2) Since the most recent data on the number of independent tax preparers is just over two years old, we will assume, for calculation purposes, that the increase in independent preparers is equal to the annual growth of the market over the previous five years minus the reported national inflation rate. This assumption builds on assumption #1.

KNOWN DATA POINTS

IBISWorld's market abstract reports that in 2017, there were 319,139 people employed in the tax preparation market, spread among 135,331 businesses. It also reports that the total annual revenue for the industry in 2017 was $11 billion and had grown at a CAGR of 5.7% from 2012 to 2017. Following that growth pattern, the 2018 market size would have grown to $11.7 billion. The actual growth in a one year period may differ from the average but we will not be able to confirm nor deny that until a market report is released post-season.
A 2016 article by CPA Practice Advisor reports that there were an estimated 111,000 independent tax preparers at that time. While we nominally eschew sources older than 24 months, in this case, the report is just barely out of our timeframe and it provides the most recent available estimate (at least in the public sphere). It is also backed up by a 2018 Franchise Help article that notes that 37% of tax preparers are independent individuals.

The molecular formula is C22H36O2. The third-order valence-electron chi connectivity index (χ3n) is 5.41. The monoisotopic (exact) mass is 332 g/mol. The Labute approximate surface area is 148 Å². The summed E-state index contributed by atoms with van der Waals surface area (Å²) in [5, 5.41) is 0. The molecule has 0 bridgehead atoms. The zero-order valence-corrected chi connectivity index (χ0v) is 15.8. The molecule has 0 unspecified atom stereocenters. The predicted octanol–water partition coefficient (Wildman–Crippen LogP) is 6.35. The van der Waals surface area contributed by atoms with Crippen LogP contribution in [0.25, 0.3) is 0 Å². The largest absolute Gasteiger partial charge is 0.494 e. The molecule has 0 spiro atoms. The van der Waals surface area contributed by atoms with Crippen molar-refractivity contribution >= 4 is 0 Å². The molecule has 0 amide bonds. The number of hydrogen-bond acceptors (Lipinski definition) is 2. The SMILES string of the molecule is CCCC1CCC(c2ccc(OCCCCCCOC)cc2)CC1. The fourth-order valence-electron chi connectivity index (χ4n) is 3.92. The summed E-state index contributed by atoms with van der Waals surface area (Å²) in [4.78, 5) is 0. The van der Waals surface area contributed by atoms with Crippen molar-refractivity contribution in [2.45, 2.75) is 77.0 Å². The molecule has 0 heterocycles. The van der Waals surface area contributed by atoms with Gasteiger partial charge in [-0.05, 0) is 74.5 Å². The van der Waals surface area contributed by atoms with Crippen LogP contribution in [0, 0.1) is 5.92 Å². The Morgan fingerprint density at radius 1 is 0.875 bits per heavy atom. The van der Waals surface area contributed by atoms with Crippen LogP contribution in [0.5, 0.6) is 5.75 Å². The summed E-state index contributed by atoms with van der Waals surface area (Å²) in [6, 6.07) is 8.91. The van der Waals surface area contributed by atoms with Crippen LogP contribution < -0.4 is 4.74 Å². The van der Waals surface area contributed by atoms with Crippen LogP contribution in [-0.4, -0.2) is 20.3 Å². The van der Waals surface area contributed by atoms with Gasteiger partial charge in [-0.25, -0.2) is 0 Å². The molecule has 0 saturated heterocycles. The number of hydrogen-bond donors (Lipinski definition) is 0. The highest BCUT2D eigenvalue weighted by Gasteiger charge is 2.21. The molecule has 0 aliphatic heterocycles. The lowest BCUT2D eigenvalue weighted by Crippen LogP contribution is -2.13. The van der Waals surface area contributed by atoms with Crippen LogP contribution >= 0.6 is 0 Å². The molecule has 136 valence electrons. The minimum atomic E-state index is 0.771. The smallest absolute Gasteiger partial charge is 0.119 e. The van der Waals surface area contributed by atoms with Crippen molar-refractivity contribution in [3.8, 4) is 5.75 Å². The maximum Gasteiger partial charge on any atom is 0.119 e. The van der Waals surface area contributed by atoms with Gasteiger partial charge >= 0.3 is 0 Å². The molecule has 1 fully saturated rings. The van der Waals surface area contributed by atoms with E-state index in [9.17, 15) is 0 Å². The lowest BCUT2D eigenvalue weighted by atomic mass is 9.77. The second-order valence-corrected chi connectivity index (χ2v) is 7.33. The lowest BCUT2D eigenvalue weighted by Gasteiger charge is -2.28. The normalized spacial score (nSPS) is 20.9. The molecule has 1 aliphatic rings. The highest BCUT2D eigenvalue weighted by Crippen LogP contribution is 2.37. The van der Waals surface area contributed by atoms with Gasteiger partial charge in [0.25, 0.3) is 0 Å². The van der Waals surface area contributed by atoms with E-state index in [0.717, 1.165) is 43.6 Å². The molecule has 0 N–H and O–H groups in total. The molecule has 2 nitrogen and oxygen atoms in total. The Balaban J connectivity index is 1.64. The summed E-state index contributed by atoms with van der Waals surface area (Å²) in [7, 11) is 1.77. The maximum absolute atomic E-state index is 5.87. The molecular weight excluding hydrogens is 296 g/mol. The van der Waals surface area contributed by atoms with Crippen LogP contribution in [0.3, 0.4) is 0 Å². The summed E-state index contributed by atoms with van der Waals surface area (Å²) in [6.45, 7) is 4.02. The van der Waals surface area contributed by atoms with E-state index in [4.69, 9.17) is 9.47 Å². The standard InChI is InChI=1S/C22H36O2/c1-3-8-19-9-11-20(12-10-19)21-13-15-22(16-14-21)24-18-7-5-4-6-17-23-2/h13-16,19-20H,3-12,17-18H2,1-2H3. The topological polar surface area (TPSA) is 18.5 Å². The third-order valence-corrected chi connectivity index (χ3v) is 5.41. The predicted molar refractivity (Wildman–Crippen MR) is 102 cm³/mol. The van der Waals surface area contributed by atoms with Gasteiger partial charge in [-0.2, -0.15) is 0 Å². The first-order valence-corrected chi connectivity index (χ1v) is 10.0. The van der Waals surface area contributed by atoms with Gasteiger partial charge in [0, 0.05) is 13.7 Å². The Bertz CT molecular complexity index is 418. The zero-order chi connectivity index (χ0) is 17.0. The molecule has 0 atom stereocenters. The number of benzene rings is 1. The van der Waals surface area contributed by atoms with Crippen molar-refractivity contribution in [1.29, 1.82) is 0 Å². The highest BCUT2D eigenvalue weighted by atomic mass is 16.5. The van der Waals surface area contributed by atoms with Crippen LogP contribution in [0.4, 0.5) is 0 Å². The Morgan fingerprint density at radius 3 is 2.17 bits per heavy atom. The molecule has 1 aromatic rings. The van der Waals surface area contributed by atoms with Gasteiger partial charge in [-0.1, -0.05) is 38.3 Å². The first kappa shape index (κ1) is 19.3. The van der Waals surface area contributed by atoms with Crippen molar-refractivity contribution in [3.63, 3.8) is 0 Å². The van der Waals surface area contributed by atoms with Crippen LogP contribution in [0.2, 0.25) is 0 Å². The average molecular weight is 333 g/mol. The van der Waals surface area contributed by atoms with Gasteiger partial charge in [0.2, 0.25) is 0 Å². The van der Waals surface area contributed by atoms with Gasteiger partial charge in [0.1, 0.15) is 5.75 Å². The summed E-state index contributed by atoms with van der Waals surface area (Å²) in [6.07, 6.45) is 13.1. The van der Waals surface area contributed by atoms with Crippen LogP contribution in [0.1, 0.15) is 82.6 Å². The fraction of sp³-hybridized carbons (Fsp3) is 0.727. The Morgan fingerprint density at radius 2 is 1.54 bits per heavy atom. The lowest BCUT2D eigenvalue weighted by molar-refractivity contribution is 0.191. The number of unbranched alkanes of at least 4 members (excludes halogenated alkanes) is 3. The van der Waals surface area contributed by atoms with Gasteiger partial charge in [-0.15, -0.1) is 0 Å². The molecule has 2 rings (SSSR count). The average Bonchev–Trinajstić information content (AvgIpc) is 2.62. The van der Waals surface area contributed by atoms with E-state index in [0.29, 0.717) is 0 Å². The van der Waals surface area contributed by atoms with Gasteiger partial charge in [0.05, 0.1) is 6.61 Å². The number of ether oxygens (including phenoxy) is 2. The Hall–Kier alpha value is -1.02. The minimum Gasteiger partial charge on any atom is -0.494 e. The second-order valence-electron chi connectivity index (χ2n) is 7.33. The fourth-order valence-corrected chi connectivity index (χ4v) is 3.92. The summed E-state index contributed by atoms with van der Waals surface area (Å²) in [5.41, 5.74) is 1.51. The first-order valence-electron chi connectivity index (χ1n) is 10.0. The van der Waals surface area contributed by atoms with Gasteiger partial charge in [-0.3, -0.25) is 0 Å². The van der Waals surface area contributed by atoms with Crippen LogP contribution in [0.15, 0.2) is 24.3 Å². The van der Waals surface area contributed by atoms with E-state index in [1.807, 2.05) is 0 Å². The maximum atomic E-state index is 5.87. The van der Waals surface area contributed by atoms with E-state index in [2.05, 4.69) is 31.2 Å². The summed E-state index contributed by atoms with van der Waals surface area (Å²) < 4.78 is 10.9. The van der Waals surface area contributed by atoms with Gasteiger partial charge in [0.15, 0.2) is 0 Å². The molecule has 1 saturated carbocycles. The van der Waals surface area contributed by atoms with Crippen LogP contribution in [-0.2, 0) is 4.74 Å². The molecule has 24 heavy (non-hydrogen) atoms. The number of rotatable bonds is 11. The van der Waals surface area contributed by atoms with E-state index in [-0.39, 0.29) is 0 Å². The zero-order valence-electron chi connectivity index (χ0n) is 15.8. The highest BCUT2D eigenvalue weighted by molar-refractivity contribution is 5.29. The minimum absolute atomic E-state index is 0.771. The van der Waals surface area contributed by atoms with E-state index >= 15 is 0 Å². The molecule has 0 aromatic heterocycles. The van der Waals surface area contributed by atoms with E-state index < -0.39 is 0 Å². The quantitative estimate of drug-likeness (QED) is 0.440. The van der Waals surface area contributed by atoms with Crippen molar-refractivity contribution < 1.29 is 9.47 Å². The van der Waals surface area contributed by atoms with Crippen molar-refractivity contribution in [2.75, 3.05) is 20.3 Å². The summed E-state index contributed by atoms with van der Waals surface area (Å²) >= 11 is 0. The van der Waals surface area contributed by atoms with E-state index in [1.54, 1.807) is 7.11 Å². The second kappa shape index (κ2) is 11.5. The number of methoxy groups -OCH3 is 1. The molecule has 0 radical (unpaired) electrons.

A caveat about the above data: We located a separate 2017 market report which has a much lower estimate of the total market, with only a $6.99 billion total market and 102,000 employed individuals. However, that report is based on "comparisons and benchmarks of all financial statement items for the leading companies within the Tax Preparation" market, which implies that it may not only be leaving out the independents, but the 53% of smaller tax preparation businesses which employ less than ten people. We therefore understand the IBISWorld report to simply be more comprehensive, and, therefore, most relevant to the question.